Then, after Me-Made-May, my realisation I needed more practical sewing and my bout of Sew Depression, I thought I would try making a coat again, but I was no longer feeling my original plan. I had moved on to this coat, in fact one of my very first posts on this blog was about this coat.

I initially disregarded the Simplicity 7113 version and started from scratch, altering the Darling Ranges pattern in an attemt to copy the coat exactly, differing only in colour. After 3 toiles, I just wasn't happy with the fit of the sleeve and the armscye. The Darling Ranges has an odd fit in the sleeve normally, and the more I fiddled with the pattern the less I was happy with the way it was coming together. So, I turned back to Simplicity 7113, made peace with the differences, and got to work.

Details

Shell Fabric – a vintage wool/polyester blend of which I had 6 metres. I'd paid $2 a metre for it at my local Op-Shop, a bargain, no? I also have 6 metres in a dark magenta, jealous much? The labels were still attached, so I Googled the brand. I found this newspaper article from 1968. Their fabrics sold for $5.50/yard at DJ’s in 1968, so I think I got a good deal on this one.

Lining Fabric – two old sheets. The white one was from my linen press and the other one was a thrifted bed sheet that I found a few years ago for $1.

Pattern – I used Simplicity 7113 for the bodice, changing the neckline/lapels slightly. The pattern was too large and I ending up using 1″ seam allowances on all seams. I already had this cut out, so I just cut it off at the waistline mark on the pattern.The skirt was self drafted and the pockets were from the Darling Ranges dress.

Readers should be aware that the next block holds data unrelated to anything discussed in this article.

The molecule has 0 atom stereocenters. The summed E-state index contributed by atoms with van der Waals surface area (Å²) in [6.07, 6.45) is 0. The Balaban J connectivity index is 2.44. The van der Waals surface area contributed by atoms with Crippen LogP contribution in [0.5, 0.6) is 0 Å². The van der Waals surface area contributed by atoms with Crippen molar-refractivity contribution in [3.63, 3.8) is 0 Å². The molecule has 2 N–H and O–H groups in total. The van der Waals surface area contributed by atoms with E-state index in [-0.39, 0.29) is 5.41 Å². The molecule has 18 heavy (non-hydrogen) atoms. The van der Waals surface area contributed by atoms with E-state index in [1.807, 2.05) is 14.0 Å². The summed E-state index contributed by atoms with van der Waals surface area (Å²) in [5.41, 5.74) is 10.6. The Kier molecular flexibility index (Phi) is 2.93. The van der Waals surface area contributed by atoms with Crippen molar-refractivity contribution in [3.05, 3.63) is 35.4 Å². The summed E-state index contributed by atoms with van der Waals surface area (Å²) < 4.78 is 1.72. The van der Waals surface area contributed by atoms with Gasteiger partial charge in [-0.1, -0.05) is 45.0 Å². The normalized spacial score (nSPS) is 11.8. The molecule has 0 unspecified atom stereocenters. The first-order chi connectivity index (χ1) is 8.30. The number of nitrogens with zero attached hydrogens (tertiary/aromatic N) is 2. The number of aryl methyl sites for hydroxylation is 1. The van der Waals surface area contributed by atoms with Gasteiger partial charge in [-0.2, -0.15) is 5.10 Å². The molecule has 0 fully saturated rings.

Notions – 5 vintage buttons ($3 for 6) and polyester thread, which was the only thing I purchase new. I also used a small amount of self made bias tape left over from this make.

Cost – about $5 for the shell fabric, about 20c for the lining, $3 for buttons and $3 for the thread. Total cost $11.20.

Overall, I fairly happy with the way this coat turned out. It is in no way perfect and has many faults, but I'm pretty proud that I managed to make a coat. One sleeve is perfection, the other is the exact opposite. That little devil cost me days of extra time. I don't even want to count how many times I unpicked and sewed that sleeve in place to try and fix the slight twist that it had. Ggrhh! It still has the problem, but I think it is less noticable now than it was before and I have no idea why or how to fix it. Something to figure out for next time perhaps.